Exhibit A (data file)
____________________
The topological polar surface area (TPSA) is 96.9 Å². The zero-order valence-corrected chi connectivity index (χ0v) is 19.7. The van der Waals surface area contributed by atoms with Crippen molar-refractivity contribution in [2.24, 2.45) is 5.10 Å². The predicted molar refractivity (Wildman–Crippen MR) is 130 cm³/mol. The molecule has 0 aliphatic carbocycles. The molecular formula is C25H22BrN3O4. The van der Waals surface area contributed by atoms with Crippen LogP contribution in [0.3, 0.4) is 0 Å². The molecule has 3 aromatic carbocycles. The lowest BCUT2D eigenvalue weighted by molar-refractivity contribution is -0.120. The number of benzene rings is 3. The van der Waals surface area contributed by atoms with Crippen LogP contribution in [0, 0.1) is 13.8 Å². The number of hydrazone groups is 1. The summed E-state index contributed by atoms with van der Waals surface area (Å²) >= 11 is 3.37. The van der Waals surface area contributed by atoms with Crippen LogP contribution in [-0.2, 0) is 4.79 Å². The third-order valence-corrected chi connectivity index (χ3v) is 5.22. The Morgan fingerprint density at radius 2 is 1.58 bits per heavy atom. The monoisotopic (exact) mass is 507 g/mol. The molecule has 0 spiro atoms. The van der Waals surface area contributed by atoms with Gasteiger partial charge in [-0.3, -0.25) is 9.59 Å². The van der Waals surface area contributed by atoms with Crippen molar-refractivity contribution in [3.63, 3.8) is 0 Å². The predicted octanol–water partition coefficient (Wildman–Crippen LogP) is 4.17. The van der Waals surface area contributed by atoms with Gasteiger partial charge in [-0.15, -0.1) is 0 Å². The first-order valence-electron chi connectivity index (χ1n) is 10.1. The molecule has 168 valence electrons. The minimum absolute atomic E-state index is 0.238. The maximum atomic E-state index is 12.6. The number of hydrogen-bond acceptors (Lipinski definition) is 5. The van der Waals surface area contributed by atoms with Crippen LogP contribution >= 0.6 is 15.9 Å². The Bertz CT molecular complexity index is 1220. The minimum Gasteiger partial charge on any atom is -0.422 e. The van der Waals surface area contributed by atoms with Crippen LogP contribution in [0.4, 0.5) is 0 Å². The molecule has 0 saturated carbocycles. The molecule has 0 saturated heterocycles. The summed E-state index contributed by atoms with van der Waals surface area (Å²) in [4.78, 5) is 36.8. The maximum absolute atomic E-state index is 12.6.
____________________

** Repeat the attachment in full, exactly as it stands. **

The topological polar surface area (TPSA) is 96.9 Å². The zero-order valence-corrected chi connectivity index (χ0v) is 19.7. The van der Waals surface area contributed by atoms with Crippen molar-refractivity contribution in [2.24, 2.45) is 5.10 Å². The predicted molar refractivity (Wildman–Crippen MR) is 130 cm³/mol. The molecule has 0 aliphatic carbocycles. The molecular formula is C25H22BrN3O4. The van der Waals surface area contributed by atoms with Crippen LogP contribution in [0.3, 0.4) is 0 Å². The molecule has 3 aromatic carbocycles. The lowest BCUT2D eigenvalue weighted by molar-refractivity contribution is -0.120. The number of benzene rings is 3. The van der Waals surface area contributed by atoms with Crippen LogP contribution in [0, 0.1) is 13.8 Å². The number of hydrazone groups is 1. The summed E-state index contributed by atoms with van der Waals surface area (Å²) >= 11 is 3.37. The van der Waals surface area contributed by atoms with Crippen LogP contribution in [-0.2, 0) is 4.79 Å². The third-order valence-corrected chi connectivity index (χ3v) is 5.22. The Morgan fingerprint density at radius 2 is 1.58 bits per heavy atom. The monoisotopic (exact) mass is 507 g/mol. The molecule has 0 spiro atoms. The van der Waals surface area contributed by atoms with Gasteiger partial charge in [-0.3, -0.25) is 9.59 Å². The van der Waals surface area contributed by atoms with Crippen molar-refractivity contribution in [3.63, 3.8) is 0 Å². The predicted octanol–water partition coefficient (Wildman–Crippen LogP) is 4.17. The van der Waals surface area contributed by atoms with Gasteiger partial charge in [-0.15, -0.1) is 0 Å². The first-order valence-electron chi connectivity index (χ1n) is 10.1. The molecule has 168 valence electrons. The minimum absolute atomic E-state index is 0.238. The maximum atomic E-state index is 12.6. The number of hydrogen-bond acceptors (Lipinski definition) is 5. The van der Waals surface area contributed by atoms with Crippen LogP contribution >= 0.6 is 15.9 Å². The Bertz CT molecular complexity index is 1220. The minimum Gasteiger partial charge on any atom is -0.422 e. The van der Waals surface area contributed by atoms with Crippen LogP contribution in [0.4, 0.5) is 0 Å². The molecule has 0 saturated carbocycles. The molecule has 0 saturated heterocycles. The summed E-state index contributed by atoms with van der Waals surface area (Å²) in [4.78, 5) is 36.8. The maximum absolute atomic E-state index is 12.6.